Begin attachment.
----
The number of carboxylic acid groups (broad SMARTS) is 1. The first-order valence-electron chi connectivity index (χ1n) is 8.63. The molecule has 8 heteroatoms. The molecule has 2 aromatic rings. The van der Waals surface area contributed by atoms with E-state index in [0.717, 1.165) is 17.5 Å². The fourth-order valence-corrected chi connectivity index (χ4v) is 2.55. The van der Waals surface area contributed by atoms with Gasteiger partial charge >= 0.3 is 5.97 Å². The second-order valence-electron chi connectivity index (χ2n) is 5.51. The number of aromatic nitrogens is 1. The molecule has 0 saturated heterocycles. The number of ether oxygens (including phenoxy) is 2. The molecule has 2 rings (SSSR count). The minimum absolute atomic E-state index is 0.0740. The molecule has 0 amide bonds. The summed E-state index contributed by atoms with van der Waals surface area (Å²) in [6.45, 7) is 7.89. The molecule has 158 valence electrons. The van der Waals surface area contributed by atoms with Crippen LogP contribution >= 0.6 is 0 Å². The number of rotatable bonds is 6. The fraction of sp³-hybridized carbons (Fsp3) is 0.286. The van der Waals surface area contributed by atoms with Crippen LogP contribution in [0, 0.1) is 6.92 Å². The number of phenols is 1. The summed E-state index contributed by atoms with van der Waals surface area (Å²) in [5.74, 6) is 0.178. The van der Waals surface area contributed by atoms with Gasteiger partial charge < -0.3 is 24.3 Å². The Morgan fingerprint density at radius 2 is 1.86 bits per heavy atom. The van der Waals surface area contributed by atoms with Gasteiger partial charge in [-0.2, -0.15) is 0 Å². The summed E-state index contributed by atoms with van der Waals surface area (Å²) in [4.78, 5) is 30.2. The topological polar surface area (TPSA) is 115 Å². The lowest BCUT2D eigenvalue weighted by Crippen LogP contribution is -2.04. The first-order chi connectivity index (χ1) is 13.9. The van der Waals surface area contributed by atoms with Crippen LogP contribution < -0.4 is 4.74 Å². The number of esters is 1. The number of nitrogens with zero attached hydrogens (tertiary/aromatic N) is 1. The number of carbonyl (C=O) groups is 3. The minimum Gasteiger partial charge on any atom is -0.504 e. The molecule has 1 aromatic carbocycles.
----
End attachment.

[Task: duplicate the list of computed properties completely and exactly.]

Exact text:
The number of carboxylic acid groups (broad SMARTS) is 1. The first-order valence-electron chi connectivity index (χ1n) is 8.63. The molecule has 8 heteroatoms. The molecule has 2 aromatic rings. The van der Waals surface area contributed by atoms with E-state index in [0.717, 1.165) is 17.5 Å². The fourth-order valence-corrected chi connectivity index (χ4v) is 2.55. The van der Waals surface area contributed by atoms with Gasteiger partial charge >= 0.3 is 5.97 Å². The second-order valence-electron chi connectivity index (χ2n) is 5.51. The number of aromatic nitrogens is 1. The molecule has 0 saturated heterocycles. The number of ether oxygens (including phenoxy) is 2. The molecule has 2 rings (SSSR count). The minimum absolute atomic E-state index is 0.0740. The molecule has 0 amide bonds. The summed E-state index contributed by atoms with van der Waals surface area (Å²) in [6.45, 7) is 7.89. The molecule has 158 valence electrons. The van der Waals surface area contributed by atoms with Crippen LogP contribution >= 0.6 is 0 Å². The number of rotatable bonds is 6. The fraction of sp³-hybridized carbons (Fsp3) is 0.286. The van der Waals surface area contributed by atoms with Crippen LogP contribution in [0, 0.1) is 6.92 Å². The number of phenols is 1. The summed E-state index contributed by atoms with van der Waals surface area (Å²) in [5.74, 6) is 0.178. The van der Waals surface area contributed by atoms with Gasteiger partial charge < -0.3 is 24.3 Å². The Morgan fingerprint density at radius 2 is 1.86 bits per heavy atom. The van der Waals surface area contributed by atoms with Gasteiger partial charge in [-0.2, -0.15) is 0 Å². The summed E-state index contributed by atoms with van der Waals surface area (Å²) in [4.78, 5) is 30.2. The topological polar surface area (TPSA) is 115 Å². The lowest BCUT2D eigenvalue weighted by Crippen LogP contribution is -2.04. The first-order chi connectivity index (χ1) is 13.9. The van der Waals surface area contributed by atoms with Crippen LogP contribution < -0.4 is 4.74 Å². The number of esters is 1. The number of nitrogens with zero attached hydrogens (tertiary/aromatic N) is 1. The number of carbonyl (C=O) groups is 3. The minimum Gasteiger partial charge on any atom is -0.504 e. The molecule has 1 aromatic carbocycles.